1 of 2
Typhoon Hagupit has torn down trees and power lines More than one million people have fled to shelters away from coastal areas
Typhoon Hagupit is sweeping across the eastern Philippines tearing down trees and power lines and threatening coastal areas with a powerful sea-surge.
The powerful typhoon has cut off communication in areas where thousands were killed by a massive storm just over a year ago.
More than one million people had fled to shelters away from coastal areas and landslide-prone villages by the time the typhoon made landfall last night.
The UN said it was one of the world’s biggest peacetime evacuations.
Hagupit, which days earlier had reached category 5 “super typhoon” strength as it moved across the Pacific Ocean, weakened today to category 2 as it made a second landfall at Cataingan town in the south of Masbate island.
“We are now experiencing very strong winds and heavy rains,” Wilton Co, mayor of Cataingan town, told a local radio station.
“I asked everyone to stay indoors and move inland to higher ground, hoping that we will have zero casualties.”
The typhoon is moving west northwest at 15km/h, with sustained winds of 140km/h and gusts of up to 170km/h, the Philippine weather bureau PAGASA said.
It is expected to pass around 120km south of the capital Manila by early tomorrow morning.
Power was cut across most of the eastern island of Samar and nearby Leyte province, including Tacloban City, which was devastated by Typhoon Haiyan last year.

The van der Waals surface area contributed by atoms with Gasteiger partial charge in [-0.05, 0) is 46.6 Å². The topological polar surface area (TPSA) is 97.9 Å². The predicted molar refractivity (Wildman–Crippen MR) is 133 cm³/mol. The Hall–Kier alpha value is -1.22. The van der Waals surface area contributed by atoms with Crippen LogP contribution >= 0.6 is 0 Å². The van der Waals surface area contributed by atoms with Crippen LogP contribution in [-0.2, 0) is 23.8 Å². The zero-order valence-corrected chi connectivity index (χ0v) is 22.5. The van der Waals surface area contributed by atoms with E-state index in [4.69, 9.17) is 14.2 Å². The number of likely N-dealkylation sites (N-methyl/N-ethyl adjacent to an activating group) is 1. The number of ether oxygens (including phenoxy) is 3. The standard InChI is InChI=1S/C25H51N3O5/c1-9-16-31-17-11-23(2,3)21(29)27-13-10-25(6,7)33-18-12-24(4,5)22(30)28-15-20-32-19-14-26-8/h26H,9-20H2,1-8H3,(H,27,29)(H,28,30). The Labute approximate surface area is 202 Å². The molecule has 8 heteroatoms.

Alexander Pama, head of the disaster agency, said major roads in parts of Samar and Leyte islands and the south of the main island Luzon were impassable due to debris, and some areas were also flooded.
General Gregorio Catapang, head of the military, said nearly 2,000 soldiers were clearing the roads and two airports on Samar to bring in food trucks and aircraft loaded with emergency supplies.
“There were areas that experienced storm surges,” said Science and Technology Secretary Mario Montejo, adding the agency was verifying the exact height of the waves.
The weather bureau said Hagupit, which means “lash” in Filipino, was maintaining the projected path that would take it through Masbate, Romblon and Mindoro islands in the archipelago’s central belt.
This is slightly north of areas devastated by Haiyan last year.
Residents of low-lying villages and landslide-prone areas had been evacuated to schools, civic centres, town halls, gyms and churches, the national disaster agency said.